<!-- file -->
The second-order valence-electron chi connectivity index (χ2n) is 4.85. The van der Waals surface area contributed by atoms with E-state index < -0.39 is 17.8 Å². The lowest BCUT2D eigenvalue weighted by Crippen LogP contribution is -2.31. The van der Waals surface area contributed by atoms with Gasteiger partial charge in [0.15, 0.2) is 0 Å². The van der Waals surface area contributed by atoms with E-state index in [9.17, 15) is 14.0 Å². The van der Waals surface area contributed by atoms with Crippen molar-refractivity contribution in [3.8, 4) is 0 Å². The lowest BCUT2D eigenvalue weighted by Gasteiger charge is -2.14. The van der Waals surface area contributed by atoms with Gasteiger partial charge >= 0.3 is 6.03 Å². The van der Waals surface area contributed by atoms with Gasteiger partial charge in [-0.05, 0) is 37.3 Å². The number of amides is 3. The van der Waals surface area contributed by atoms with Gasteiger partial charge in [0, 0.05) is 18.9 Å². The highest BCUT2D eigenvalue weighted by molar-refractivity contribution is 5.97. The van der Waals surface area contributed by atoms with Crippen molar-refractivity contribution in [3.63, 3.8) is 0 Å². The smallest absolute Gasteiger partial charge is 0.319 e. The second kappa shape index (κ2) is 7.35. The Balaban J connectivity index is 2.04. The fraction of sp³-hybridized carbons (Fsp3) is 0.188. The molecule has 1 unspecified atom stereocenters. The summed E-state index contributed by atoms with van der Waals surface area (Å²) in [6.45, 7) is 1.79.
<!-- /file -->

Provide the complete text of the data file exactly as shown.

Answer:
The second-order valence-electron chi connectivity index (χ2n) is 4.85. The van der Waals surface area contributed by atoms with E-state index < -0.39 is 17.8 Å². The lowest BCUT2D eigenvalue weighted by Crippen LogP contribution is -2.31. The van der Waals surface area contributed by atoms with Gasteiger partial charge in [0.15, 0.2) is 0 Å². The van der Waals surface area contributed by atoms with E-state index in [9.17, 15) is 14.0 Å². The van der Waals surface area contributed by atoms with Crippen molar-refractivity contribution in [3.8, 4) is 0 Å². The lowest BCUT2D eigenvalue weighted by Gasteiger charge is -2.14. The van der Waals surface area contributed by atoms with Gasteiger partial charge >= 0.3 is 6.03 Å². The van der Waals surface area contributed by atoms with Gasteiger partial charge in [-0.05, 0) is 37.3 Å². The number of amides is 3. The van der Waals surface area contributed by atoms with Gasteiger partial charge in [0, 0.05) is 18.9 Å². The highest BCUT2D eigenvalue weighted by molar-refractivity contribution is 5.97. The van der Waals surface area contributed by atoms with Crippen molar-refractivity contribution in [3.63, 3.8) is 0 Å². The smallest absolute Gasteiger partial charge is 0.319 e. The second kappa shape index (κ2) is 7.35. The Balaban J connectivity index is 2.04. The fraction of sp³-hybridized carbons (Fsp3) is 0.188. The molecule has 1 unspecified atom stereocenters. The summed E-state index contributed by atoms with van der Waals surface area (Å²) in [6.45, 7) is 1.79.